Zingerman’s Deli was a hole-in-the-wall delicatessen in Ann Arbor, Michigan. Today it’s a $25 million company. How did they get there? By providing great service and then continually going one step further. In doing so, the company has grown from a small deli into an enterprise consisting of a “restaurant, catering service, bakery, mail-order operation, creamery, and training business”. Its secret to success is laid out in Zingerman’s Guide to Giving Great Service.
When you’re building a product, there’s a long-held belief that you’re working toward the happiness of the customer. But the fact is that happiness is the point at which all bets are off and the real work begins. It’s a given that customers will have changing and growing expectations of a product or company. Your job as a product owner is to challenge and push those expectations even further, while still adding positive surprise to the experience.
The question is how you go about doing that.
Starting With Why
Starting by asking why is an interesting challenge, because it’s something that should happen at every stage of creation and growth.
At this year’s MozCon, Wil Reynolds gave a presentation on Search User Experience. One of his key insights was that businesses should be focusing on the outcomes, not the output. The idea is that we get wrapped up in metrics that don’t really matter because we ignore the outcome that the metric provides.
Instead of focusing on the output, ask yourself why you care about it. Each time you answer the question of why, ask it again until you’ve done so five times. This is usually the point when you’ll get to the root of why a metric matters.
For example, a metric like “number of bugs addressed in the previous month” is a measure of output. That’s great, but what does it really mean? Why is that number important? The problem with measuring tasks is that they only tell a single portion of a larger story. In this case, the bigger task at hand is making the customer happy.
And customer happiness? Why is that important? Without it, you can never grow your business. You never get the chance to go one step further.
Show, Don’t Ask
There’s a rather famous quote from Henry Ford that perfectly addresses what product owners face:
If I had asked people what they wanted, they would have said faster horses.
How many times have you fallen down the rabbit hole of listening to customers? “I’d buy your product if only it did _____”. So you spend time making sure that it fills that need, only to find that the customer didn’t buy anyway. This is the trap of asking what to build rather than informing the customer of what they want but didn’t know about.
Going back to the example of Zingerman’s, this is where the +1 falls into place. Building the feature that you know needs to be included will bring happiness. But going one step further is what will drive the business to continued success rather than stagnation. Maybe it’s adding another integration, or quietly simplifying your signup process. Whatever you choose, choose to give something.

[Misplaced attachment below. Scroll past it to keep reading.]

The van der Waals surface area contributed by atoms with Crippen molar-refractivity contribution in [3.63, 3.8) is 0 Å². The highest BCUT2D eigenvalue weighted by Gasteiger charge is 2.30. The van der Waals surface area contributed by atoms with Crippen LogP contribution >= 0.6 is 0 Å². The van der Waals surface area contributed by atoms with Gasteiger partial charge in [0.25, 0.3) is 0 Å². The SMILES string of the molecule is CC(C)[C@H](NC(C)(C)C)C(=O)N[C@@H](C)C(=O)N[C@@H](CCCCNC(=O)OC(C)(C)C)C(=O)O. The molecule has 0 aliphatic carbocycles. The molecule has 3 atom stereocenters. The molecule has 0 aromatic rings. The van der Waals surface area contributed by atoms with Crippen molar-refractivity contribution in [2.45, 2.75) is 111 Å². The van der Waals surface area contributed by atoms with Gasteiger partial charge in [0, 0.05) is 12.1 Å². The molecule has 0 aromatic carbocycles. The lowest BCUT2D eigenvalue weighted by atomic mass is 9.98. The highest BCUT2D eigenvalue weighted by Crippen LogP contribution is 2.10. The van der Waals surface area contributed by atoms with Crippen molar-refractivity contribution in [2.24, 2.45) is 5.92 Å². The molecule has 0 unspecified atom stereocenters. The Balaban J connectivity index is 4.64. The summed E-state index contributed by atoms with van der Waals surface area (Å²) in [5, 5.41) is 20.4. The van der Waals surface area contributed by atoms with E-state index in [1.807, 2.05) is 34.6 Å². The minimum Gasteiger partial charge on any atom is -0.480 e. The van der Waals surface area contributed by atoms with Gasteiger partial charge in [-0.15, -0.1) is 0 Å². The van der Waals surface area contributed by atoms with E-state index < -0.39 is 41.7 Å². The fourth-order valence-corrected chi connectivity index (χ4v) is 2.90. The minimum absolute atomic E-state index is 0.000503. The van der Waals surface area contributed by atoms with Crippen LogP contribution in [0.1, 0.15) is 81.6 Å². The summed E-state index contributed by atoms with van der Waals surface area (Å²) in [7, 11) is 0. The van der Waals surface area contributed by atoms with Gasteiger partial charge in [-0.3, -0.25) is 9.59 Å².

To really understand the importance of this, we have to re-examine one of the most widely-held beliefs about customer service.
The Customer Is Usually Wrong
You’ve likely heard the phrase “surprise and delight” through your entire professional career. It seems to be in every onboarding slide deck, regardless of industry, immediately followed by “the customer is always right”. Businesses say that they want to surprise and delight their customers, but they can rarely ever carry through with that promise.
The reasoning behind this failure is less surprising than you might think. It starts with the belief that the customer is indeed always right. In fact, the customer is wrong more often than not. But if you’re simply tracking output instead of outcome you may never know. All of those metrics will tell you that you’re on the road to success, but you have to bear in mind that they’re meaningless unless you know why you should care about them.
If the customer is always right, then you’ll never have the opportunity to surprise and delight them. You won’t push your boundaries or build features that you’re certain that they’ll want. Why not? Because you’re letting the customer run your business and they’re never going to ask for what they don’t know.
The challenge to product owners is to go from “the customer is always right” to “the customer is always respected“.
Even the most left-field of ideas and opinions will have some validity. Your choice is to either listen to them and act on them, or to understand that they are a starting point for something bigger. Look to these unexpected suggestions as ammunition for your next +1. What might seem crazy today could very well be an over-the-top moment in six months.
Happiness Is Not The Outcome
Ask why, show don’t tell, start with respect. These simple steps can save a lot of heartache as your business grows and matures. Rather than focusing on reaching happiness, put your effort toward exceeding expectations. Customer happiness is the natural byproduct of a team that pays attention, pushes their own limits and focuses on creative solutions. A lifelong commitment from a customer? That’s the byproduct of going beyond happiness.